Sherman found Grant alone, under a tree. Hurt in a fall from a horse on a muddy road a few days before, Grant was leaning on a crutch and held a lantern. He had a lit cigar clenched in his teeth, and rain dripped from the brim of his hat. Looking at the determined expression on Grant’s bearded face, Sherman found himself “moved by some wise and sudden instinct” not to mention retreat and used a more tentative approach. “Well, Grant,” he said, “we’ve had the devil’s own day of it, haven’t we?”

“Yes,” Grant said quietly in the rainy darkness, and drew on his cigar. “Lick ’em tomorrow though.”

That was the end of any thought of retreat. At first light, Grant threw his entire force at the Confederates under General P.G.T. Beauregard, and after a second bloody day, Grant, with Sherman right beside him, had won the biggest Northern victory of the Civil War’s first year. The author and Confederate soldier George Washington Cable wrote, “The South never smiled after Shiloh.”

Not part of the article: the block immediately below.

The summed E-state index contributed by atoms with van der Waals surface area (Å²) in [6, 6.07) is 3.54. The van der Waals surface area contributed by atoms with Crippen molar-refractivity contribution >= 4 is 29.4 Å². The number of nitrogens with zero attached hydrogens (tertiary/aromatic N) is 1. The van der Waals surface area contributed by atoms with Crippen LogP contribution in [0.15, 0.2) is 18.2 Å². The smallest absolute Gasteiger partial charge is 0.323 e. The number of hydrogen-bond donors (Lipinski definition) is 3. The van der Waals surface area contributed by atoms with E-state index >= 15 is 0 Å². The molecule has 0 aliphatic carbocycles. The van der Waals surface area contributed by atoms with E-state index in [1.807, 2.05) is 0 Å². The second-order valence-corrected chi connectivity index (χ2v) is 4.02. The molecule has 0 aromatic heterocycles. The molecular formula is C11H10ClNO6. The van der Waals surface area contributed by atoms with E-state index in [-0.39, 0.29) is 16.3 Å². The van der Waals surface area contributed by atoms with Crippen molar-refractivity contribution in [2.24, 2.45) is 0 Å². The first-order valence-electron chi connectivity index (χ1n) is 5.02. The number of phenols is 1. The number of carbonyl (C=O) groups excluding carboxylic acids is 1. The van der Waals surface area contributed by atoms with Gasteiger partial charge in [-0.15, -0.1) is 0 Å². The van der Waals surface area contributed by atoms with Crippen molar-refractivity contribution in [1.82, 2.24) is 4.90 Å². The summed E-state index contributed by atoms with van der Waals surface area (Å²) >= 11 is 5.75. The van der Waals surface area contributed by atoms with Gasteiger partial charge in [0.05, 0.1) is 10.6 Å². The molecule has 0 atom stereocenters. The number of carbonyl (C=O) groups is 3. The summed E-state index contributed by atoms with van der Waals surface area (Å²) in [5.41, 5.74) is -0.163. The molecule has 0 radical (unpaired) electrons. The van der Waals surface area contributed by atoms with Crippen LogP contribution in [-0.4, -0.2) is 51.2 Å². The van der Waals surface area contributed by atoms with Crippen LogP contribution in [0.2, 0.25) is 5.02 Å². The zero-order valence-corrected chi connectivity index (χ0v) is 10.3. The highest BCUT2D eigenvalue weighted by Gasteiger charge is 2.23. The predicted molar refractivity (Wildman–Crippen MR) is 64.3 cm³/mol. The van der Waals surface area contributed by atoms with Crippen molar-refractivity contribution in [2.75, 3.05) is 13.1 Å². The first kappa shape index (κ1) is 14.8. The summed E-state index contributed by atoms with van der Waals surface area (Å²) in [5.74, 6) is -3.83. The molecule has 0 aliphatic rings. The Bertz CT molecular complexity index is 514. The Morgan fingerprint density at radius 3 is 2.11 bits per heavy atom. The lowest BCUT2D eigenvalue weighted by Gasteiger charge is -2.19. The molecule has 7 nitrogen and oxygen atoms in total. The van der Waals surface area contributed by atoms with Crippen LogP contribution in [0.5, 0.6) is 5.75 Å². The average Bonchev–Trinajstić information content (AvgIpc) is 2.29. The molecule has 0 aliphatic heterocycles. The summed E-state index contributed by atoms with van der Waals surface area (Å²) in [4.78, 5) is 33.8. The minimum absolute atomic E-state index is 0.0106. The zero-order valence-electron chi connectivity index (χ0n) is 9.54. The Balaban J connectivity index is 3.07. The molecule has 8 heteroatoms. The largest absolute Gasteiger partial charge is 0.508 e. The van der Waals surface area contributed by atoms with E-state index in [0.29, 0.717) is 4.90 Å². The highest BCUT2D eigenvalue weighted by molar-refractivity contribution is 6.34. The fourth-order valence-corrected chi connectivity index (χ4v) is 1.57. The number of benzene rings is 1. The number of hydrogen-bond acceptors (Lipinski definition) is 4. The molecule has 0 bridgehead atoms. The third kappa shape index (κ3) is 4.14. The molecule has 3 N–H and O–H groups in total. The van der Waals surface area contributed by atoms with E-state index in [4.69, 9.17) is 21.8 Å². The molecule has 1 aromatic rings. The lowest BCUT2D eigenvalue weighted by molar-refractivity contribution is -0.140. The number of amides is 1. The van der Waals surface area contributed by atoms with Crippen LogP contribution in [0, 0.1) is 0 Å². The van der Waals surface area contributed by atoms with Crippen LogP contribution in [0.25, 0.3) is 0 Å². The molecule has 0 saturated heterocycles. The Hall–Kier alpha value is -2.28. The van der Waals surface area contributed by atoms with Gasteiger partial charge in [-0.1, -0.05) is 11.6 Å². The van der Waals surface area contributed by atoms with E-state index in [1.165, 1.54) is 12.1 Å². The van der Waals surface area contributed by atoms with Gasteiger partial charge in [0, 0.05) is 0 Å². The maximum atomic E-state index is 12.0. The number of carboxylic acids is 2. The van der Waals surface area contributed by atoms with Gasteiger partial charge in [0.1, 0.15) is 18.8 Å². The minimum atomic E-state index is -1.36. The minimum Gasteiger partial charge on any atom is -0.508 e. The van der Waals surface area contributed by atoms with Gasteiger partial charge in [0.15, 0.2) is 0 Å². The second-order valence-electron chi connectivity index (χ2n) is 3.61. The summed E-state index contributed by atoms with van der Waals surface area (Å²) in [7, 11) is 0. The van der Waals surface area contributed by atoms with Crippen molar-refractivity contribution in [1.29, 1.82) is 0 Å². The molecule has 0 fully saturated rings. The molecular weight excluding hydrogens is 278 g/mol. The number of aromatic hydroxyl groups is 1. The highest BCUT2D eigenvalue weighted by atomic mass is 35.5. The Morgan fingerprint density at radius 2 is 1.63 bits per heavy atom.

Shiloh was a great victory in itself, but that meeting in the rain symbolizes something more. Enormous military and political results flowed from the friendship between Ulysses S. Grant and William Tecumseh Sherman, two men who had been obscure failures before the Civil War. Their relationship as superior and subordinate began when they moved toward the Battle of Shiloh, which took place ten months into the conflict. At Shiloh they came together on the field, and here Grant and Sherman took each other’s measure under fire and began two years of successful cooperation and friendship. They separated in the final year of the war to lead armies in different areas, but though their headquarters were hundreds of miles apart, they remained in virtually constant contact by what was then known as the “magnetic telegraph.” Throughout the war, each supported the other’s efforts in every way; each furthered and on occasion saved the other’s career.